You’re integrating the infrastructure of 12 municipalities – seven formal IT organizations and five outsourced IT arrangements, with staffs that vary widely in knowledge and responsibility – and you’ve only got a year to do it.
Quick: What’s the biggest challenge?
Ottawa, which went through a provincially mandated amalgamation process beginning in 2000, has some insights into the issue.
According to City of Ottawa director of IT services and CIO Janet Harris-Campbell, it’s the human side of change management, not the technology that poses the biggest challenge. Harris-Campbell described the experience in a GTEC session called The City of Ottawa Experience: A Single IT Services Branch for the Enterprise.
Case in point: When the transition board was overseeing the amalgamation of 11 municipalities and one regional government, staff were offered lucrative voluntary exit packages to avoid redundancy in every department except two: human resources and IT. Reducing 1,400 business applications to 400 actually required more IT staff rather than less in the short term. “In the early years, the FTE (full-time equivalent) savings weren’t there in IT,” Harris-Campbell said. IT staffing peaked at 425 in 2002, up from a 2000 roll of about 375. It wasn’t until 200 that staff was reduced.
In the meantime, attractive settlement packages were being doled out in all the other departments. For the sake of continuity, IT was exempt. Harris-Campbell said that, while it was a strategic win, “it was an absolute dog from a change management perspective.”
No golden parachutes – IT got “the golden handcuff,” she said, while the public sector was aggressively recruiting IT talent.
The City also had to harmonize job descriptions, job titles, work practices and collective agreements that varied widely. Meanwhile, there were more than 500 active IT projects to sort through, 400 of them “extraneous” – assigned by a manager who was no longer with the city, supporting a program that would be eliminated, or that were simple make-work projects, Harris-Campbell said.
The point of amalgamation was to save money, so it was clear that a shared services model was going to be the direction.
The city opted for a “centres of expertise” (COE) model, with a goal of providing a single point of service for clients with the same business needs.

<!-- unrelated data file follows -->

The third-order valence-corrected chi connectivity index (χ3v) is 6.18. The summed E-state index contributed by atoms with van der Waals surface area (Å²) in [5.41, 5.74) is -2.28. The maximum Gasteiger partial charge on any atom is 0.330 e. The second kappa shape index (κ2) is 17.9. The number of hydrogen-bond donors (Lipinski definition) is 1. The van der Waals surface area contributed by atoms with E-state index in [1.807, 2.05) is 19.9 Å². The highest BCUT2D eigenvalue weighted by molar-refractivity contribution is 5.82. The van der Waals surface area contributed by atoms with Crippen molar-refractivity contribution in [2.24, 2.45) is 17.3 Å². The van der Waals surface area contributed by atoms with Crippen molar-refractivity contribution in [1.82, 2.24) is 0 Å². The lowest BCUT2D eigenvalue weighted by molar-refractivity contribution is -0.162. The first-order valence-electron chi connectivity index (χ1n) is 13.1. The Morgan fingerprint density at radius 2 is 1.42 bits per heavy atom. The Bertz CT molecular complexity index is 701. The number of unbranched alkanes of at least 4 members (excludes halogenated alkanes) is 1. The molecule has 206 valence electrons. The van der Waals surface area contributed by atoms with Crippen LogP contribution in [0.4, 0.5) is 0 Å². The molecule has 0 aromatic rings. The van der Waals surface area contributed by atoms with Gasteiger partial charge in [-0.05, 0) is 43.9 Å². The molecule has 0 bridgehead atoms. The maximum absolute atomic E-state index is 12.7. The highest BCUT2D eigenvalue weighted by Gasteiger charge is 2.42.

The drawing-board challenge here, said Harris-Campbell, was drawing the line between business and IT functions to make sure resources were distributed correctly. For example, there were areas of the business that generated millions of records, yet were deemed to have no IT staff.
Resources could be “scooped” into COEs competing for staff, leaving managers fighting over fractions of FTEs.
“Who gets the budget has an awful lot to do with who can deliver the service,” she said.
In the early days of the process, IT’s mission was of a core, “keep-the-light-on” variety: make sure e-mail got through, make sure the systems stayed up, etc. “It’s not a big stretch now to keep the lights on,” Harris-Campbell said. “A stretch now is to be a leader.”
Business case first
Project delivery now starts with a business problem or opportunity, not with a software package. Business clients within the city pose the question, and in consultation with the IT department’s 13-person client relationship office (CRO), flesh out the business case.
To monitor the department’s progress on the best practices front, Harris-Campbell and the Ottawa Centre for Research and Innovation invited 20 public sector CIOs from the area to a breakfast meeting. Thirteen attended. Harris-Campbell presented her best practices. “My question to them was, ‘Am I looking at the right things?’” she said. In the ensuing discussion, the group identified about 10 best practices, seven of which the city was already using. It’s an instructive process, Harris-Campbell said, and she plans to do it every two years or so.
“The reality is for IT … your value has to be aligned against something,” Harris-Campbell said.